Passwordless accounts improve security by taking passwords out of the equation entirely, making it impossible to get any kind of access to your full account information without access to whatever you use to verify your identity for two-factor authentication. Even if you protect your Microsoft account with two-factor authentication, an attacker who knows your Microsoft account password could still try that password on other sites to see if you’ve reused it anywhere. And some forms of two-factor authentication, particularly SMS-based 2FA, have security problems of their own.

The warning message you'll see when you turn on the passwordless account feature.

The warning message you’ll see when you turn on the passwordless account feature. (credit: Andrew Cunningham)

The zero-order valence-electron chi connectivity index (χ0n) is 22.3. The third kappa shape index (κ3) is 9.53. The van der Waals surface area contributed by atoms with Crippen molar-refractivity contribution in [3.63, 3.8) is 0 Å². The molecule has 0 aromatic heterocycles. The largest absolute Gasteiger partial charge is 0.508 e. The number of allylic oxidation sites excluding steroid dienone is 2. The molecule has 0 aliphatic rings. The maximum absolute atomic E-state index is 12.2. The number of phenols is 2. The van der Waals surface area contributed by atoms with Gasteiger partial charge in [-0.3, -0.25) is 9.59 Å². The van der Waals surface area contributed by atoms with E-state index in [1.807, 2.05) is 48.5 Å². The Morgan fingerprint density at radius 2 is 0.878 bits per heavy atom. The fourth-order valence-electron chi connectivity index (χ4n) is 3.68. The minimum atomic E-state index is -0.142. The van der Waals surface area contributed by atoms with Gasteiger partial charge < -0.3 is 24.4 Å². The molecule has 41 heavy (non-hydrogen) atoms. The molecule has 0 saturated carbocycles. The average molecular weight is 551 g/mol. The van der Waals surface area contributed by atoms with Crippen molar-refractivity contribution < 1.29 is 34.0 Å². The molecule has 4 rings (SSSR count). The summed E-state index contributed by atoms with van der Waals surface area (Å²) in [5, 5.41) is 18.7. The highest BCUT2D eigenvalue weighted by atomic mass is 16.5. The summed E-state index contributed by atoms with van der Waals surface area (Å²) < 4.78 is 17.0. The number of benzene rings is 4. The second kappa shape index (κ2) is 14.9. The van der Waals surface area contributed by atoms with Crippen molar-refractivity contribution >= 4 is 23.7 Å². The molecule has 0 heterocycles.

Microsoft has offered passwordless authentication for Windows 10 and Microsoft accounts for a while now, and if you’re already taking advantage of those features, nothing about how you sign in to your devices has to change. You just need to visit the Microsoft Account site, go to the Security tab, select “Advanced security options,” and turn on the passwordless account feature to remove your password entirely.

Read 1 remaining paragraphs | Comments

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Microsoft names Brad Smith vice chair, plans $60B share buyback, sets Nov. 30 annual meeting

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Microsoft President Brad Smith. (GeekWire File Photo / Dan DeLong)